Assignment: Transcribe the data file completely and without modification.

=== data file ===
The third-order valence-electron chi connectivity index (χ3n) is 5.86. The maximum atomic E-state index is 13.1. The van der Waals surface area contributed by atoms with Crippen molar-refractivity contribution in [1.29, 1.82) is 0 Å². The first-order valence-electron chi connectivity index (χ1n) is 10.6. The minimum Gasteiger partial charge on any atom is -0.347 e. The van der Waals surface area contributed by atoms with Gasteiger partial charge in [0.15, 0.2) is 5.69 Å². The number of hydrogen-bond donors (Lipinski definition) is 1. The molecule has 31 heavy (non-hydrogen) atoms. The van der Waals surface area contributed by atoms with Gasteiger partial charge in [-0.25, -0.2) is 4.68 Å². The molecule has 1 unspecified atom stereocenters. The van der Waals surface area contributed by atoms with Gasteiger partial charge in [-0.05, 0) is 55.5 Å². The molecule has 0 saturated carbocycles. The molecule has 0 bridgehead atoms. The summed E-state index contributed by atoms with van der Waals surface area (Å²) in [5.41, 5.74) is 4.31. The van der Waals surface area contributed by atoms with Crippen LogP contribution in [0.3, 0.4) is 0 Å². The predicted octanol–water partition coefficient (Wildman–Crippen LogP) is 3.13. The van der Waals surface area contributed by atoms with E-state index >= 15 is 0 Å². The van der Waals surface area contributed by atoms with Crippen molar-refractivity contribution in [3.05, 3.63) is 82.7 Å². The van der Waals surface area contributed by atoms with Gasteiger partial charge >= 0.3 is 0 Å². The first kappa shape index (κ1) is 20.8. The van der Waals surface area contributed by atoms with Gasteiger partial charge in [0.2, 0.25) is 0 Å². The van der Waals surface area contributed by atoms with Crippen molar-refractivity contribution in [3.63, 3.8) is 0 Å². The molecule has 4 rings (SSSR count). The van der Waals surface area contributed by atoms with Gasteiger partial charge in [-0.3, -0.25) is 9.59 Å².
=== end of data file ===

The third-order valence-electron chi connectivity index (χ3n) is 5.86. The maximum atomic E-state index is 13.1. The van der Waals surface area contributed by atoms with Crippen molar-refractivity contribution in [1.29, 1.82) is 0 Å². The first-order valence-electron chi connectivity index (χ1n) is 10.6. The minimum Gasteiger partial charge on any atom is -0.347 e. The van der Waals surface area contributed by atoms with Gasteiger partial charge in [0.15, 0.2) is 5.69 Å². The number of hydrogen-bond donors (Lipinski definition) is 1. The molecule has 31 heavy (non-hydrogen) atoms. The van der Waals surface area contributed by atoms with Gasteiger partial charge in [-0.25, -0.2) is 4.68 Å². The molecule has 1 unspecified atom stereocenters. The van der Waals surface area contributed by atoms with Gasteiger partial charge in [-0.05, 0) is 55.5 Å². The molecule has 0 saturated carbocycles. The molecule has 0 bridgehead atoms. The summed E-state index contributed by atoms with van der Waals surface area (Å²) in [5.41, 5.74) is 4.31. The van der Waals surface area contributed by atoms with Crippen LogP contribution in [0.3, 0.4) is 0 Å². The predicted octanol–water partition coefficient (Wildman–Crippen LogP) is 3.13. The van der Waals surface area contributed by atoms with E-state index >= 15 is 0 Å². The van der Waals surface area contributed by atoms with Crippen molar-refractivity contribution in [3.05, 3.63) is 82.7 Å². The van der Waals surface area contributed by atoms with Gasteiger partial charge >= 0.3 is 0 Å². The first kappa shape index (κ1) is 20.8. The van der Waals surface area contributed by atoms with Gasteiger partial charge in [0.2, 0.25) is 0 Å². The van der Waals surface area contributed by atoms with Crippen molar-refractivity contribution in [3.63, 3.8) is 0 Å². The molecule has 4 rings (SSSR count). The van der Waals surface area contributed by atoms with Gasteiger partial charge in [-0.3, -0.25) is 9.59 Å².